Does anyone really believe that the interest rate to be paid under these programs will be sufficient and able to avert the decline in the value of the money as the government continues to flood the economy with increasingly non-asset-based debt?

Both proposals rely on the requirement to reduce consumption in the economy at a time when what is needed is expansion of the economy supported by increased consumption.

As my colleague Michael Greaney at the Center for Economic and Social Justice (www.cesj.org) states, “under the prevailing Keynesian paradigm, of course, ‘saving’ is always defined as the excess of income over consumption. If you want to save, then, the iron assumption of Keynesian economics is that you must consume less.”

The American consumer is being put into an impossible situation of being asked to consume more to drive the economy and reduce saving, and at the same time are being told they must reduce consumption dramatically in order to accumulate sufficient savings for retirement.

Of course, the whole problem would go away if we financed both retirement and wealth-creating, income-producing physical productive capital needs out of “future savings,” thereby increasing the capacity to consume and support the economy while simultaneously building financial security for every American citizen.

A far better and productive approach would be to create a new way for working and non-working Americans to start their own retirement savings: MyCHA. CHA stands for Capital Homestead Account. It would be a super-IRA or asset tax shelter for citizens. The Treasury should start creating an asset-backed currency that will enable every child, woman and man to establish a CHA at their local bank to acquire a growing dividend-bearing stock portfolio comprised of newly-issued stock representative of viable American growth corporations to supplement their incomes from work and all other sources of income.

We can create new asset-backed money for investment through the existing but dormant Section 13(2) rediscount mechanism of each of the 12 regional Federal Reserve banks that would be backed by “future savings” (that is, future profits from higher levels of marketable goods, products, and services).

The CHA would function as a savings and income account that effectively would build a nest egg over time, using interest-free, insured capital credit loans. A CHA would be offered to EVERY American, whether employed or not. Of course, those employed may also have additional opportunities to acquire personal ownership in their companies using an Employee Stock Ownership Plan (ESOP) trust financial mechanism.

The CHA would process an equal allocation of productive credit to EVERY citizen exclusively for purchasing full-dividend payout shares in companies needing funds for growing the economy and private sector jobs for local, national and global markets. The shares would be purchased on credit wholly backed by projected “future savings” in the form of new productive capital assets as well as the future marketable products and services produced by the newly added technology, renewable energy systems, plant, rentable space and infrastructure added to the economy. Risk of default on each stock acquisition interest-free loan would be covered by private sector capital credit risk insurance and reinsurance, but would not require citizens to reduce their funds for consumption to purchase shares. There would be no prerequisite requirement to qualify for an annual set capital credit loan other than American citizenship.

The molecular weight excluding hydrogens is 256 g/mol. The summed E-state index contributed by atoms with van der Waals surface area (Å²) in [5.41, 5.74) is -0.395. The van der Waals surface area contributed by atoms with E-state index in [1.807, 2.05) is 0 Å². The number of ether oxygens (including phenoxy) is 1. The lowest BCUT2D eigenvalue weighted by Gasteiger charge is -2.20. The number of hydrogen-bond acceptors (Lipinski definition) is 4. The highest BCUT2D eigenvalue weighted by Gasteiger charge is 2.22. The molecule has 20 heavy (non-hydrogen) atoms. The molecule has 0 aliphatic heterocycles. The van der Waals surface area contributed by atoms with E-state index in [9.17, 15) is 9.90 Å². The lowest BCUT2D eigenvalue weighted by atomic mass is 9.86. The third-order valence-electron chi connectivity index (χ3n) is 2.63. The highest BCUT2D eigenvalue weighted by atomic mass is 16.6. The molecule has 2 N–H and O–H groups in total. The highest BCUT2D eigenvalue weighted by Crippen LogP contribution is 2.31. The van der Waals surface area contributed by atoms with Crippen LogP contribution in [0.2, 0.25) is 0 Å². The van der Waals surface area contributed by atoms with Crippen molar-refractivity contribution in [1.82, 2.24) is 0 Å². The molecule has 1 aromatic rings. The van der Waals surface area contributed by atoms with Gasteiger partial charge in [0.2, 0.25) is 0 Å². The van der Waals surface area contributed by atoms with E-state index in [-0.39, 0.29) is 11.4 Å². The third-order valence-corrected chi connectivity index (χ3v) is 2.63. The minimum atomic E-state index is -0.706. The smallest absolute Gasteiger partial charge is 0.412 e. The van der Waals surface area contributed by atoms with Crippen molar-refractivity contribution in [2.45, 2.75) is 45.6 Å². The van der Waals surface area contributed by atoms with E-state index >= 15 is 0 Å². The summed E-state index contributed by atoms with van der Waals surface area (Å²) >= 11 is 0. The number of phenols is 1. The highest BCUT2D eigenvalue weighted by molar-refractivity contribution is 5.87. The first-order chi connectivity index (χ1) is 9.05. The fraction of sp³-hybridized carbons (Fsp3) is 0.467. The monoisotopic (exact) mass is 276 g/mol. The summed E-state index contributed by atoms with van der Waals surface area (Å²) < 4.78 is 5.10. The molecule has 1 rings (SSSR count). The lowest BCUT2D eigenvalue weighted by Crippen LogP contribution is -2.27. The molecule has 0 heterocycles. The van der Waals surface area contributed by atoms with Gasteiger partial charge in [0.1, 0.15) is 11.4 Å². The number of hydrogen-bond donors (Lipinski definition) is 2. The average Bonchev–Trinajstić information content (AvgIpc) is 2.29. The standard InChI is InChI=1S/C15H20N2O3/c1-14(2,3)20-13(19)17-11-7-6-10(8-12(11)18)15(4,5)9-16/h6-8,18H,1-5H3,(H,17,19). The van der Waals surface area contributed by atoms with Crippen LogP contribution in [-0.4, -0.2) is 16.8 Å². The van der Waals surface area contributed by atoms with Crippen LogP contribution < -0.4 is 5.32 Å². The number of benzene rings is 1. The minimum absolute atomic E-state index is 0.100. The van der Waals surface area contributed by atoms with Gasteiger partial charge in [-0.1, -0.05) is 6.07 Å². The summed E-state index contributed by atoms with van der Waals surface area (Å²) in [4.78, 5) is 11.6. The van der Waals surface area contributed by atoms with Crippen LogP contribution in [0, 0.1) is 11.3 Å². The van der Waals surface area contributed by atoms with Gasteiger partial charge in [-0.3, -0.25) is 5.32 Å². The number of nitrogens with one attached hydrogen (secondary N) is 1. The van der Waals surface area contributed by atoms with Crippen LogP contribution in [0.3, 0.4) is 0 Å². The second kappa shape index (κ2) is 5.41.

This idea to stimulate economic growth and provide retirement security for EVERY American is based on the premise that what is needed is for the system to facilitate spreading the ownership of productive capital more broadly as the economy grows with full payout of dividend earnings, without taking anything away from the 1 to 10 percent who now own 50 to 90 percent of the corporate productive capital wealth assets. In doing so, the ownership pie would desirably get much bigger and their percentage of the total ownership would decrease, as ownership gets broader and broader.

This would benefit the traditionally disenfranchised poor and working and middle class, who are propertyless in terms of owning productive capital assets. It would also result is tremendous economic growth, which would benefit everyone including the already wealthy ownership class, and create opportunities for real jobs, not make-work as an expanded economy is built that can support general affluence for EVERY American citizen. Thus, as productive capital income is distributed more broadly and the demand for products and services is distributed more broadly from the earnings of capital, the result would be the sustentation of consumer demand, which will promote economic growth. That also means that over time, EVERY child, woman and man could accumulate a diversified portfolio of wealth-creating, income-producing productive capital assets to provide economic security in retirement and not be dependent on having to work during retirement or rely on government-assisted welfare.

One might ask how we failed to grasp the significance of productive capital’s input and the necessity for broad private sector individual ownership? Unfortunately, ever since the 1946 passage of the Full Employment Act, economists and politicians formulating national economic policy have beguiled us into believing that economic power is democratically distributed if we have full employment––thus the political focus on job creation and redistribution of wealth rather than on full production and broader productive capital ownership accumulation. This is manifested in the belief that labor work is the ONLY way to participate in production and earn income. Yet, the wealthy ownership class knows that this notion is idiotic.